THE state government will review controversial laws that force some drink-drivers to have breathalyser locks installed in their vehicles.
It comes after concerns were raised by Tasmania's legal fraternity, which sees the program as retrospective and overly punitive.
Under the Mandatory Alcohol Interlock Program repeat or serious drink-drivers have to fit the device to their car when they reapply for a licence.
The program costs about $3000, runs for 15 months and works by preventing the car from starting if the driver has been drinking alcohol.
It was introduced by the government in July.
Launceston's Byron Faulkner was disqualified from driving for 15 months and fined $1500 after being caught drink-driving.
Mr Faulkner, who is a pensioner, believes applying the new interlock laws to those who offended before the program was introduced is unfair.
"I fronted the magistrate in 2011 copped it sweet on the chin for what I'd done and now they want me to spend another 15 months under restrictions and pay on average $240 a month," he said.
Australian Lawyers Alliance spokesman Greg Barns believes the interlock program could see an increase in unlicensed driving by motorists unable to afford the regime.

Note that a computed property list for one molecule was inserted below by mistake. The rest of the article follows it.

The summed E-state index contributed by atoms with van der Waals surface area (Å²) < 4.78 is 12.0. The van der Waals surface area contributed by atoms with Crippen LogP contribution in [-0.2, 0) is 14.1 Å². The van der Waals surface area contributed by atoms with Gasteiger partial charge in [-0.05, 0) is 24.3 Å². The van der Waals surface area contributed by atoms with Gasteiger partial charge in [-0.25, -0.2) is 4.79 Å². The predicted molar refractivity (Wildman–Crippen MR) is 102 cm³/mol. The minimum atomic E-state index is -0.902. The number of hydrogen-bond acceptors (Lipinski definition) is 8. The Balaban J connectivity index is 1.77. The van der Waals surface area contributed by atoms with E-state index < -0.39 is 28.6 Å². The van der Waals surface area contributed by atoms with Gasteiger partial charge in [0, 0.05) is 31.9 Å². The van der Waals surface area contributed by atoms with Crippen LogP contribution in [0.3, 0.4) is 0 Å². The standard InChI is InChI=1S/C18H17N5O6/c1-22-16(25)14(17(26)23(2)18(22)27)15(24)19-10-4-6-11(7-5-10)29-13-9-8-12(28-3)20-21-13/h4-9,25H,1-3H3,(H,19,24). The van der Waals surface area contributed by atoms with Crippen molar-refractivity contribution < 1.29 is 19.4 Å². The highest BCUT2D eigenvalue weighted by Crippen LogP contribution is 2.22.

"No one has a problem with interlock devices, however, most people have a problem with retrospective legislation," Mr Barns said.
Mr Barns said if magistrates were aware of the program two years ago, it would have been taken in to account in sentencing.
"It will lead to an increase in unlicensed driving and it will undercut what the government is attempting," he said.
But Infrastructure Minister David O'Byrne said he won't be apologising for the tough conditions.
"I make no apology for suggesting that they should not be on the road unrestricted until they have proved to the community that they can separate their drinking and their driving and not risk the lives of innocent Tasmanians," Mr O'Byrne said.
"It (the interlock) does not target minor offenders or people who have merely made a mistake. It applies to people who have knowingly got behind the wheel of a car and driven at the risk of their own life, the lives of others and the entire community, in some instances on numerous occasions."
In the four years to 2012, alcohol was a factor in the death of 53 people and 317 more were seriously injured on state roads, he said.
Mr O'Byrne said financial hardship was a major consideration during the interlock's research stage with costs "minimised with low entry, exit and servicing fees and all other costs smoothed over a minimum 15-month period".
Australian Health Care Card holders receive a 35 per cent discount and the government is waiving set-up fees until October 31.
Mr O'Byrne said there would be a six-month review of the program and he would meet the Tasmanian Law Society to discuss its concerns regarding the law's retrospectivity.
"The (program) does not apply retrospectively as getting a licence back after a period of disqualification ... has never been an automatic right," he said..